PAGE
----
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Self-Control is defined by the Meriam Dictionary as restraint exercised over one's own impulses, emotions, or desires".[1]

Self-control and the Holy Spirit

One of the fruits of the Holy Spirit.

The Fruits of the Holy Spirit are perfections that the Holy Spirit forms in us as the first fruits of eternal glory. The tradition of the Church lists twelve of them.

Religion and self-control

Engaging in virtuous behavior and quenching temptations to engage in immoral behavior requires self-control.

In the journal article Religion, self-regulation, and self-control: Associations, explanations, and implications, psychologists McCullough and Willoughby theorize that many of the positive links of religiousness with health and social behavior may be caused by religion's beneficial influences on self-control/self-regulation.[1][2] Furthermore, a 2012 Queen's University study published in Psychological Science found that religion replenishes self-control.[3][4]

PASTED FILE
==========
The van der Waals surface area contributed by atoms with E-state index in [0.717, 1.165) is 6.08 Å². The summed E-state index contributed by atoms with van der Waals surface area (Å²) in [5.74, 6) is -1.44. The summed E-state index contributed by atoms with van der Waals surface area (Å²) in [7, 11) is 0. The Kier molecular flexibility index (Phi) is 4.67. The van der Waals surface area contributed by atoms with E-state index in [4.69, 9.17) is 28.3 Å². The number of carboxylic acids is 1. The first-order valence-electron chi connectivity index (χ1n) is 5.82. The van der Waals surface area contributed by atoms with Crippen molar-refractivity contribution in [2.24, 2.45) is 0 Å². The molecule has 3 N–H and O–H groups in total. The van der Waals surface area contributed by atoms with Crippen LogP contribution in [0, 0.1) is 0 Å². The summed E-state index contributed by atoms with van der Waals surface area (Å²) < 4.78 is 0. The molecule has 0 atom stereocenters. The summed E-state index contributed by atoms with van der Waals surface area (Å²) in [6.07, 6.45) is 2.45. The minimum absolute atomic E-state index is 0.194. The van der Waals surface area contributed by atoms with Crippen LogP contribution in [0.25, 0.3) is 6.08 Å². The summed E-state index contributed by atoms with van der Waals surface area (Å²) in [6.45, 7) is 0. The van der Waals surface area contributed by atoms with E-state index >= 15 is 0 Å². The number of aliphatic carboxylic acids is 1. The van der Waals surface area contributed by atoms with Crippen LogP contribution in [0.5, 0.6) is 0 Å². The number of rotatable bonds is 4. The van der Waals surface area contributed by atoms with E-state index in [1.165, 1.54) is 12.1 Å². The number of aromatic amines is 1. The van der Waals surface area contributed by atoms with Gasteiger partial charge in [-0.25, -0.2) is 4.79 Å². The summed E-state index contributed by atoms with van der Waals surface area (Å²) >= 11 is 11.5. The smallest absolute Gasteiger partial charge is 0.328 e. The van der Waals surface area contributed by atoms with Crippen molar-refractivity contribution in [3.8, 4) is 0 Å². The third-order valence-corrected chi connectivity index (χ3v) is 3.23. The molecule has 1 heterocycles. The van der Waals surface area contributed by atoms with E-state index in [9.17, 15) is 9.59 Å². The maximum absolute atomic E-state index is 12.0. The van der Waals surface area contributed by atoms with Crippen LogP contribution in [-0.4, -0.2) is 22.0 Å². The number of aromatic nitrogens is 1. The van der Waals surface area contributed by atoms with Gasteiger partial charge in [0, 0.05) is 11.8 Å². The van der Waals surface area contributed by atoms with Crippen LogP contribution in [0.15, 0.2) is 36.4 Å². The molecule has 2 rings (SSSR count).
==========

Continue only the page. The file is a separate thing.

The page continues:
Improving self-control methods and other research

Kelly McGonigal

Kelly McGonigal defines willpower as "the ability to do what you really want to do when part of you really doesn’t want to do it."

It consists of three elements:

  1. I will – the ability to do what you need to do
  2. I won't – resisting temptation
  3. I want – Your goals and noble desires

McGonigal recommends increasing willpower though getting proper sleep, exercise and nutrition. Engaging in mindfulness and meditation. Meditation can increase the prefrontal cortex part of the brain which is a center of the brain key to willpower.[5][6]

Research of Andrew Newberg M.D. related to intense prayer

Research indicates that 12 minutes of daily intense prayer over an eight-week period can change the brain to such a degree that it can be measured on a brain scan. This method of prayer appears to increase activity in brain areas associated with social interaction and compassion/thoughtfulness. In addition, it increases frontal lobe activity as focus and intentionality increase.[7][8][9]